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Languages and Grammars

A regular language is a language that can be defined by a regular grammar.

A context-free language is a language that can be defined by a context-free grammar.

If grammar G is context free but not regular, we know the language L(G) is context free. We do not know that L(G) is not regular. It might be possible to find a regular grammar G2 that also defines L.

Example

Consider the following grammar:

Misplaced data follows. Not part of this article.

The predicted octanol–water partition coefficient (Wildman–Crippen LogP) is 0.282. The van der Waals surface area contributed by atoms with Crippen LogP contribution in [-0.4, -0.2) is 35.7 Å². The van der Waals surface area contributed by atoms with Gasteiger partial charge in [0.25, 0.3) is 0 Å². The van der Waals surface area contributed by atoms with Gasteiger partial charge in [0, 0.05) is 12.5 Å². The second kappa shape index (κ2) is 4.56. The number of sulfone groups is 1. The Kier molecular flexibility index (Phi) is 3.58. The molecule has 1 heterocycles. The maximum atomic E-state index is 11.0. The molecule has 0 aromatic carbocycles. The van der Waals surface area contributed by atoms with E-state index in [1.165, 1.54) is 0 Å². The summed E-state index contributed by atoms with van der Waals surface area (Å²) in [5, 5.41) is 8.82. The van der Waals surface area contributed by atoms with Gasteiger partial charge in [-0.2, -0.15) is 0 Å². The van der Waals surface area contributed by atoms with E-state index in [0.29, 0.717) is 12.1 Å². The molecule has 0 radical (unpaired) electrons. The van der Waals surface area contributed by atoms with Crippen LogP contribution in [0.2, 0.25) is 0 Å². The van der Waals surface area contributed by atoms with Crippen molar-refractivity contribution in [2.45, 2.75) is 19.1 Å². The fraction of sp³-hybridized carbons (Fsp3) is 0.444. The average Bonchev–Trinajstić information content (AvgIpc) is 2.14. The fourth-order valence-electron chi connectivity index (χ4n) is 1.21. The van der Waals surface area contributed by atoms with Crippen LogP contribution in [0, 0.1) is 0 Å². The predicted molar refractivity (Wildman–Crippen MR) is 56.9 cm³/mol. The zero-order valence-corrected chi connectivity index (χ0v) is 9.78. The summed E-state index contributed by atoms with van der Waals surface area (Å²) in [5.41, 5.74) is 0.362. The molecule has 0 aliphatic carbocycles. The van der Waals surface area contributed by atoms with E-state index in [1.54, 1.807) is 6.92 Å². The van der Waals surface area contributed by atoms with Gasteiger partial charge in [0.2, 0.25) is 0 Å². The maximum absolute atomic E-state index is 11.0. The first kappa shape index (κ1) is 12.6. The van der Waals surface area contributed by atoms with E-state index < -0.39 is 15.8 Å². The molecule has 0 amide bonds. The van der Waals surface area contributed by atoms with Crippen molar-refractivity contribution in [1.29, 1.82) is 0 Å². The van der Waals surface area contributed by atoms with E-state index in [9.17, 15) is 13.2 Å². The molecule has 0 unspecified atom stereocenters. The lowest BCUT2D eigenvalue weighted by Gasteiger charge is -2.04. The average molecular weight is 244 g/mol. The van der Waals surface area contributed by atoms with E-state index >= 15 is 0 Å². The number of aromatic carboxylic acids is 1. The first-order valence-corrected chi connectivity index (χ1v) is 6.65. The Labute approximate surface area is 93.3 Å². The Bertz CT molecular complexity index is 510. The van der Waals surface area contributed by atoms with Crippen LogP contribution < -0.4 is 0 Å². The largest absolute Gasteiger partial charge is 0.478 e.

G = ({S, A, B}, {a, b}, S, {Sgoes toAB, Agoes toaA, Agoes toempty string, Bgoes toBb, Bgoes toempty string})

Is G a context-free grammar?
Yes.

Is G a regular grammar?
No.

Is L(G) a context-free language?
Yes.

Is L(G) a regular language?
Yes -- the language L(G) is regular because it can be defined by the regular grammar:

G = ({S, A, B}, {a, b}, S, {Sgoes toA, Agoes toaA, Agoes toB, Bgoes tobB, Bgoes toempty string})


Copyright 1996 by David Matuszek
Last modified Feb 26, 1996